6) Music websites and magazine ALWAYS claim “fair use” when they infringe upon famous images. They are wrong only about 90+% of the time. BUT 98% of all photographers believe that even a registered image used for editorial purposes is NOT an infringement under the The Copyright Law. Note: they are lying as such use is an infringement. The fact that the use was editorial and not on example a poster, does not make the unauthorized use of a registered image for editorial purposes anything other than an infringement.
7) Scare the photographer. Famous and wannabee famous Rap and Hip Hop performers and their people will threaten a photographer who has been ripped off. The threats may be physical and given the violent and storied history of the genre, believable. (Hey…. we saw Straight Out of Compton) They may take a more subtle tone like, “You’ll never work in this or any other town again”. Threaten the infringer by cutting off access. All of the above techniques are generally effective. Ed has been physically threatened more than once and some individuals who have sued rappers found themselves with severe personal injuries or worse. Jazz performers, opera singers and country stars rarely assassinate their competitors. In the worlds of Rap and Hip Hop such incidents are legendary and thus threats become credible.
8) A simple, direct strategy that can best be defined as, “I am a rich, famous big shot and you are a nobody with no money. Screw you! I have more lawyers on my payroll than I can count”. We call this the “Go Away Little Girl” defense after the song of the same title written by Carole King and sung initially by Steve Lawrence and later by the sainted, Donny Osmond.
Notwithstanding the above (and not complete) list, Ed has had many suits on behalf of photographers, models and illustrators. If your work is registered and the performer(s) become famous or sells big you as the aggrieved party get compensated commensurate with their success.
Ironically the music industry is so active suing others for ripping off their intellectual property that when sued and confronted with the very same arguments they use when suing others, jurors tend to side with the little guy(s) who have the stones to sue them.
Highly paid performers and record labels do not generally benefit from sympathetic juries. Note the sizes of the awards against Pharrell Williams and Robin Thicke in the Marvin Gaye “Blurred Lines” case. These defendants have deep pockets and juries well know that there are substantial financial resources from which to pay a single photographer who has been ripped off by a major entertainer and/or record label.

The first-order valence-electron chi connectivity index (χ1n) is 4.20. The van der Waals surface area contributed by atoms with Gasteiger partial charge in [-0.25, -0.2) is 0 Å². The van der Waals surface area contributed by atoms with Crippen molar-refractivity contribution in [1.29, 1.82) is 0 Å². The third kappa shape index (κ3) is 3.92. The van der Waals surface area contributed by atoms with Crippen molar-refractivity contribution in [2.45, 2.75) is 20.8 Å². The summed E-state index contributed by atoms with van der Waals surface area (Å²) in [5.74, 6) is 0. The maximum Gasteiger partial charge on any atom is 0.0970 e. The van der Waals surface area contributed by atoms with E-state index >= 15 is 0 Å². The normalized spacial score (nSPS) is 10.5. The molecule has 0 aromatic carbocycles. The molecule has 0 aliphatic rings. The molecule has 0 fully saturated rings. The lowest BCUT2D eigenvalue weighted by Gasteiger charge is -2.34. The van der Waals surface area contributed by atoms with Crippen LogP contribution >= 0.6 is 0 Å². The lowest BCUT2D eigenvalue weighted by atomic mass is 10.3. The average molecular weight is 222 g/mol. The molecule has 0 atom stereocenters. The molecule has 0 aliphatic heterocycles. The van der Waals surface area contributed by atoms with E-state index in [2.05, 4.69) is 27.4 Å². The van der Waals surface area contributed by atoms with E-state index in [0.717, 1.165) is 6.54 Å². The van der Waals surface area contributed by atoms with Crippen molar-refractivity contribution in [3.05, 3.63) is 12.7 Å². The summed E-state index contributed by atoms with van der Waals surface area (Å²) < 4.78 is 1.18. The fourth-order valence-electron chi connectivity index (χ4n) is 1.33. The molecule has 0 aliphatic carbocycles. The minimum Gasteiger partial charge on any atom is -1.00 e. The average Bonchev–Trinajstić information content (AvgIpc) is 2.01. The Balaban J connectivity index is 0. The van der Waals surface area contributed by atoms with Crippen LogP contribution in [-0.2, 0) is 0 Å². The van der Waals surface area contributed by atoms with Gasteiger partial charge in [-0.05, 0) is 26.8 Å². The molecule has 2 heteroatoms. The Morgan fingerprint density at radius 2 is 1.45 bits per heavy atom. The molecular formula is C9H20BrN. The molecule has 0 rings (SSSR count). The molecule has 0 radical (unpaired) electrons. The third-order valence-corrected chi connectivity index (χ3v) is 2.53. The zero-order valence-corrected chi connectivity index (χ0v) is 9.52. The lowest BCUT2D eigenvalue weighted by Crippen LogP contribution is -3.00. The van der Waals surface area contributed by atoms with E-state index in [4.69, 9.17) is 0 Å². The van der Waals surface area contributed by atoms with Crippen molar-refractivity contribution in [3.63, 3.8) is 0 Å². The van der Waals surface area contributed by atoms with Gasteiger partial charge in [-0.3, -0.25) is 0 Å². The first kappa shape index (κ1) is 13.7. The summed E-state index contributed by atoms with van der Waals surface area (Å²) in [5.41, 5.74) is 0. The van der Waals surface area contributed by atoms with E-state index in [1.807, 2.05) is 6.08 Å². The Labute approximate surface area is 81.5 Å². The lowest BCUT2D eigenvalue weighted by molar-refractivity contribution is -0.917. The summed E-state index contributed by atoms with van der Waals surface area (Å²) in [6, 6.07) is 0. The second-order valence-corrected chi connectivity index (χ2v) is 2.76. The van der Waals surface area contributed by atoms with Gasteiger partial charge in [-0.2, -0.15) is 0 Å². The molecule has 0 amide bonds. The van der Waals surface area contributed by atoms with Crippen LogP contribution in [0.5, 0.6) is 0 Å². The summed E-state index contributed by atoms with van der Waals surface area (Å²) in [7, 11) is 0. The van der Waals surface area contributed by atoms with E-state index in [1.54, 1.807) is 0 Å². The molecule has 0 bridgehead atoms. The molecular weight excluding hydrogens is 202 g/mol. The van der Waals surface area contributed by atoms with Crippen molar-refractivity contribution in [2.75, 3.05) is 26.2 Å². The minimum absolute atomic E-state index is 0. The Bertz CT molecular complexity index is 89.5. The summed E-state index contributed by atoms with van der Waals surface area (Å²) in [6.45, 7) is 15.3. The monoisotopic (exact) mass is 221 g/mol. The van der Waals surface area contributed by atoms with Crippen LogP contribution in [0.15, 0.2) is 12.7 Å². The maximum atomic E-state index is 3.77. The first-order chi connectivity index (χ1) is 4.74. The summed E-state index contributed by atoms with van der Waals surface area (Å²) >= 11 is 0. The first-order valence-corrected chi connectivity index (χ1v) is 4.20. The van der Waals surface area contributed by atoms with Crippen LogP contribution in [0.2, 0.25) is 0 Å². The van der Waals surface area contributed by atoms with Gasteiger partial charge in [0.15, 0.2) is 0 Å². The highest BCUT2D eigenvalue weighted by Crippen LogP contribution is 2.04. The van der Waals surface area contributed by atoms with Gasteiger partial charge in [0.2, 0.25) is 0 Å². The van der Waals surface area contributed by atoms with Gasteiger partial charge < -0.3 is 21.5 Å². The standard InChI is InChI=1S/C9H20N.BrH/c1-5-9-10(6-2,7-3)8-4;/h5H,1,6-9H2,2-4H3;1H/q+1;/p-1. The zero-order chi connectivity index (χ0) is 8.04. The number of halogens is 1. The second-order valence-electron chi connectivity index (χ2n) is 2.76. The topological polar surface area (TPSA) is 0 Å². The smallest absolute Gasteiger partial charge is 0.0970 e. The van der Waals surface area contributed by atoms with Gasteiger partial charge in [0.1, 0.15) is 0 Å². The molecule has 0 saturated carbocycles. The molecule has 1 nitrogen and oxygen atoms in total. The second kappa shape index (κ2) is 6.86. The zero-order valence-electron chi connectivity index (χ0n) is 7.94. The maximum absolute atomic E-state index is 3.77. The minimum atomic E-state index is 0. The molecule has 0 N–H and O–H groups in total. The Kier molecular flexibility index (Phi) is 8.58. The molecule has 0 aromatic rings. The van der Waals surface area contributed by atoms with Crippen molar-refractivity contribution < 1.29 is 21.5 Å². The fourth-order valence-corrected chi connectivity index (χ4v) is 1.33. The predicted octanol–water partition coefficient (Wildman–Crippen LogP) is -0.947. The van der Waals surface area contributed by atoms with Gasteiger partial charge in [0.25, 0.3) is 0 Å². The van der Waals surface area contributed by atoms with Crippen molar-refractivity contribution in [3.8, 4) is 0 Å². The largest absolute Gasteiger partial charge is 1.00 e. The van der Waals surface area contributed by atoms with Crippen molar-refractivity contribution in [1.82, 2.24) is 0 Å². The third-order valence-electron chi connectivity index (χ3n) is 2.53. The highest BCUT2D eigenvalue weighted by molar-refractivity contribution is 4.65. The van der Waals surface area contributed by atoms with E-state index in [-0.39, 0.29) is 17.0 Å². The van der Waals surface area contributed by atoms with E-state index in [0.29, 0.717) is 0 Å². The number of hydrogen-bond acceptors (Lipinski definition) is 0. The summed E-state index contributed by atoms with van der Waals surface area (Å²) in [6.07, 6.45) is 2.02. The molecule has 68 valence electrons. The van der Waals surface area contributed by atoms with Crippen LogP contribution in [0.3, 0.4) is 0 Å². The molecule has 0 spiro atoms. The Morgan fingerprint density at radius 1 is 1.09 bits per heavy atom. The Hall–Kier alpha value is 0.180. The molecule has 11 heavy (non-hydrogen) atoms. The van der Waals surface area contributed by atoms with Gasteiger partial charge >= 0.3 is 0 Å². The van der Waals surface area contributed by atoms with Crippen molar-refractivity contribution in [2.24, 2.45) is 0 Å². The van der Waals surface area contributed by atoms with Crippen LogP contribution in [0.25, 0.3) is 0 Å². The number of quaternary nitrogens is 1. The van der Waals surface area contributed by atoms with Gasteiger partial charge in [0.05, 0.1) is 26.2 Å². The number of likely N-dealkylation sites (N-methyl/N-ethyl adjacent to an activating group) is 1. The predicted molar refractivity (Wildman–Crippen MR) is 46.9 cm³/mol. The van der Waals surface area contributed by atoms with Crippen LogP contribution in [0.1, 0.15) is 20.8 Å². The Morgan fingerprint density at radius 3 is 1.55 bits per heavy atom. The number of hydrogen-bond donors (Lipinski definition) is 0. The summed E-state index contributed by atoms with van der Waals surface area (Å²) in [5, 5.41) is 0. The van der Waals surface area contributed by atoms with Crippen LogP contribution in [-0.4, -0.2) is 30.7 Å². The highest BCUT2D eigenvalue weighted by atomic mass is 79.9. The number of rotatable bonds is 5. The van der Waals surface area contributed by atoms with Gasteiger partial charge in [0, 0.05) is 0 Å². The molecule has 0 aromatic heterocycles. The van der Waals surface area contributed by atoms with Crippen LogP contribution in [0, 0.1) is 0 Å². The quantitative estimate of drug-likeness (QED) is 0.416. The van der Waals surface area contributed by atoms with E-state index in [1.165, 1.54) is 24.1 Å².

Final note: There have been dozens of cases where one musician sued another alleging appropriation, infringement, stealing etc. One case we especially like to cite in music and other copyright cases.
Former Beatle George Harrison released his first solo hit, “My Sweet Lord” in 1971. It was a huge hit. He was sued with the essence of the claim being that Harrison had ripped off the 1962 hit by The Chiffons, “He’s So Fine”. Harrison was determined by the court to be guilty of “subconscious plagiarism” and in effect paid $582,000. The judge found that Harrison unintentionally plagiarized the former #1 hit and admitted to have heard the song many times.
Sometimes inspiration whether visual or a series of musical notes, has been stored in the recesses of an artist’s mind and comes out without intention, memory or attribution. Many musicians will play an original tune (before formally recording it) to musicologists – the experts who testify at such copyright trials – to see if they can pick up anything that can get them sued. It’s never a bad idea to get objective and sophisticated third party opinions before unveiling a new creative work to the public at large. Never assume that an artist, musician or photographer is too famous or too rich to steal from another creator no matter how impoverished or unknown.
That’s it. We’re Hip Hoppin’ Out.